Match Rating: Spooky
WWE Universal Championship: Roman Reigns def. Daniel Bryan
A month ago it seemed Reigns and Edge were destined to face each other one-on-one at the Raymond James Stadium, but since then Daniel Bryan has put a spanner in the works. Bryan’s realisation that this could be his final Wrestlemania has led to slight changes in behaviour. It seems he would give anything to have one last crack at the title and doesn’t mind getting in others way achieve that.
This match was a bit of a slow burner but would flourish into a very exciting affair. Bryan had an air of confidence about him, edging on cockiness, attempting to use his technical prowess and engage in some chain wrestling with the champ. Despite Bryan’s ability, Reigns proved too strong, bringing his momentum to halt and starting a brutal beatdown.
The match followed this formulae for the most part. Bryan having flashes of hope and giving everything to win the title until he is stopped in his tracks and absolutely battered by Reigns. As we near the end of the match things start to really get interesting.
Bryan looked to comeback again when he set up for the running knee. Reigns was able to duck, leaving Bryan to crash into the referee. Up until this point the special enforcer Edge hadn’t done much special enforcing, though now he was left no choice other than to take control.
Bryan somehow finds a way to kick out of a spear just before three and manages to again lock in the Yes Lock. With Reigns helpless, who else but Jey Uso to come down and get involved. Jey attacks everyone but Roman with a steel chair however, yet again, Bryan will not stay down.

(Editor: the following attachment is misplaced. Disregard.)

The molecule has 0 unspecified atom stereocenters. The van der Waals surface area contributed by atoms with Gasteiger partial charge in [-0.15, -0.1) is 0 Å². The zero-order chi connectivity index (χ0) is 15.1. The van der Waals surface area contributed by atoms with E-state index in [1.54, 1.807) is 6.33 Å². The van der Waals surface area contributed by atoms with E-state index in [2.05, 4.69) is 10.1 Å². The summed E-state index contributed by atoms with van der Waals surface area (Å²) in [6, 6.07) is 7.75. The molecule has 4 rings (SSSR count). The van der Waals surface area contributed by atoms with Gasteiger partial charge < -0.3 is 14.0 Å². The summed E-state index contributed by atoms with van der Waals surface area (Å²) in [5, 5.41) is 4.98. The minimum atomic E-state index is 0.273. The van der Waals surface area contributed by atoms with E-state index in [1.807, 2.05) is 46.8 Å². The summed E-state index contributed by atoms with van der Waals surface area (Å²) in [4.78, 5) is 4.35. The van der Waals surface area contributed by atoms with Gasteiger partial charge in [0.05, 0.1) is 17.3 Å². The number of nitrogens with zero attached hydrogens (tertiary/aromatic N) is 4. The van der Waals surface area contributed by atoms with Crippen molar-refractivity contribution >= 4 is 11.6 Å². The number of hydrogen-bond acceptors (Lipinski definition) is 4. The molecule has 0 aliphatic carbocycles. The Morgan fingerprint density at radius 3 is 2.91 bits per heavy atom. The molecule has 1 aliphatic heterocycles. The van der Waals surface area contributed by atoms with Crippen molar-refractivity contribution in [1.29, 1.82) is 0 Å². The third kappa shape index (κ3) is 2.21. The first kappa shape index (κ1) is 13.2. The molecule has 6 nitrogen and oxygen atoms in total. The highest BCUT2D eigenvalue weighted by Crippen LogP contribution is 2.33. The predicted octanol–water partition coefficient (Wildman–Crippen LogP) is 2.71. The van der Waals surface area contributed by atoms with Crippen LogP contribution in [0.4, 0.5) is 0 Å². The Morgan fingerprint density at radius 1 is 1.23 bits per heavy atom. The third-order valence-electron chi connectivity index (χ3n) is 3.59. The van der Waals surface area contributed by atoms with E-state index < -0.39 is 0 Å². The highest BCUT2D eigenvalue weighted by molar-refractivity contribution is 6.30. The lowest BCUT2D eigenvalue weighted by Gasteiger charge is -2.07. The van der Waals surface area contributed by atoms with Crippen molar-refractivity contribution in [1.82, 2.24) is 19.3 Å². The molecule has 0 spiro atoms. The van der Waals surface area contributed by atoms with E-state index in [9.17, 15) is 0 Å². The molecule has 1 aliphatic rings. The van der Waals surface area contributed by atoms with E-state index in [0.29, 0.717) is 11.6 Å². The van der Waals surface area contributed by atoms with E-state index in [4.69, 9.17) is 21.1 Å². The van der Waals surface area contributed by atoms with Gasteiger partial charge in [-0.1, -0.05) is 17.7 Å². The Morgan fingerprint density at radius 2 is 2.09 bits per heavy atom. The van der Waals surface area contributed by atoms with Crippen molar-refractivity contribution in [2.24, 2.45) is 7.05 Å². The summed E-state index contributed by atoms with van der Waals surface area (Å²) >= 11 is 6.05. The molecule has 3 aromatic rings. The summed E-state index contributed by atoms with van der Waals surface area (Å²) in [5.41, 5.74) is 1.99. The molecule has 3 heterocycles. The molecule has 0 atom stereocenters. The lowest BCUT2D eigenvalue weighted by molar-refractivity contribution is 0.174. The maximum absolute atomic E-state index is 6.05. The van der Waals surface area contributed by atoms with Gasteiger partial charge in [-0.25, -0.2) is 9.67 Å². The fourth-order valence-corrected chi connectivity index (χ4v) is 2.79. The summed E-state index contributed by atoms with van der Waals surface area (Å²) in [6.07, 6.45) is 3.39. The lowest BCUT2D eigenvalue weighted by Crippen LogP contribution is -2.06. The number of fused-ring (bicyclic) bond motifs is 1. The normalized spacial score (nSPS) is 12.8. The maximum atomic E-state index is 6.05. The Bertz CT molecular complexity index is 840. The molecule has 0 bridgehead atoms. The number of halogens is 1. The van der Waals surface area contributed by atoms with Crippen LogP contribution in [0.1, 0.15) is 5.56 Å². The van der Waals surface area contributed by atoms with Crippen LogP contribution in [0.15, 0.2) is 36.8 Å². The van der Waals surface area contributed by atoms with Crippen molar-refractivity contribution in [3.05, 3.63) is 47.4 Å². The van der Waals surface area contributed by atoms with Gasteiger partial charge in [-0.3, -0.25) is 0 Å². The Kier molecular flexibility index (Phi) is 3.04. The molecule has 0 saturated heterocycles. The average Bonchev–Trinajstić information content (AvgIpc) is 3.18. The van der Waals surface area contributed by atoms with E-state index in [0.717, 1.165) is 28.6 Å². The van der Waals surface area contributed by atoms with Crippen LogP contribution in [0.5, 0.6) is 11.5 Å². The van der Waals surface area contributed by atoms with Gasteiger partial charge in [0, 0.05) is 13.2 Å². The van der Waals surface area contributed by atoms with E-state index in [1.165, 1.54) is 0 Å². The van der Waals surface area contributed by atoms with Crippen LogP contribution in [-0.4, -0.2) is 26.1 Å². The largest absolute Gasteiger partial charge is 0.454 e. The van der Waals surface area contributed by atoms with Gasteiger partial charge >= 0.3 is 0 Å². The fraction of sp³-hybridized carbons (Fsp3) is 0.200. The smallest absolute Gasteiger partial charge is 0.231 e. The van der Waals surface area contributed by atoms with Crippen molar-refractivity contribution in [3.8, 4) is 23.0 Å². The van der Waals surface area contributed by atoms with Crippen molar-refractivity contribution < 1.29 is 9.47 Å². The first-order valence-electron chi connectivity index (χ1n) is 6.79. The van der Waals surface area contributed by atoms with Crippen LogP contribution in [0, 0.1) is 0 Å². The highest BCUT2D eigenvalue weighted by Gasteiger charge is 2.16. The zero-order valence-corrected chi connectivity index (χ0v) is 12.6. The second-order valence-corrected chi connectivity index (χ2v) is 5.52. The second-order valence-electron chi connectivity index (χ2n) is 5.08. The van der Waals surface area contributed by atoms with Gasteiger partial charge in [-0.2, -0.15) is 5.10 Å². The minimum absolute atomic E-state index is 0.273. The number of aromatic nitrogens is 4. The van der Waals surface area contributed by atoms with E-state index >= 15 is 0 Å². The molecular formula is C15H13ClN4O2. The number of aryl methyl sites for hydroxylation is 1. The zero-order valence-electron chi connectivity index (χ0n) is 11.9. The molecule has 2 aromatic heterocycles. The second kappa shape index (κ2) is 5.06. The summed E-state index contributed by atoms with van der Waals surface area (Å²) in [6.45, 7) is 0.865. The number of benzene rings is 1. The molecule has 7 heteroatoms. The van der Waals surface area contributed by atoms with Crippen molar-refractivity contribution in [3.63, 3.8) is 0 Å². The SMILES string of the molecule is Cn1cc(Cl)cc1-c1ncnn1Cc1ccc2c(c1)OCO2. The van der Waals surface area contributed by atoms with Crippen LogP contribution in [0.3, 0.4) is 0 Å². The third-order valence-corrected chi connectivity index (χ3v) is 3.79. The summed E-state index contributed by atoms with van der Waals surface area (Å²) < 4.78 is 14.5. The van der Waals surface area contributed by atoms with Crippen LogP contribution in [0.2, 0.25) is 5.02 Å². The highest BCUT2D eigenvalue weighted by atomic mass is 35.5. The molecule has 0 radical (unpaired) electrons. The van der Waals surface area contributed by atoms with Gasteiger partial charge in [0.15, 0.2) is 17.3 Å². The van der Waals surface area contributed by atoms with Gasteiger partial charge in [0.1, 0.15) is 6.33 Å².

He fights Jey off and looks to use the chair on Roman but he ducks again and this time it’s Edge in the firing line. He applies the Yes lock for a third time and this time Roman is to weak to fight out. He starts to fade and begins to subtly tap out. The first time he’s ever been submitted. The only problem. There’s no referee to stop the match.
After being wiped out Edge didn’t see the tap, he’s only aware that Bryan was the one to attack him. He snaps, laying chair shots into both Bryan and Roman whilst screaming “This is mine”. Another referee comes down to take charge, whilst Roman manages to crawl onto Bryan to, just about, claim the win.
A whole lot to process there but also a lot to be excited about. At the end of the day Reigns did tap so Bryan should currently be the champion. Because of this Bryan has a great claim to be included in the Universal title match at Wrestlemania. Alongside this we saw a possible heel turn for Edge. The way I interpreted the shouts of “this is mine” is that he wants that title all to himself. He’s waited ten years to reclaim the title he never lost and now he’s here he doesn’t want another obstacle in the shape of Bryan standing in his way.
A great way to end the show.
Match Rating: A-
Overall I would say this was a solid PPV. Some of the stuff may have been better suited to being on one of the weekly shows, however there was also a lot to enjoy, especially in the second half. For me the show did it’s job. It tied off loose ends and built excitement and intrigue going into Wrestlemania, a show that’s shaping up to be unmissable.
Overall Rating: B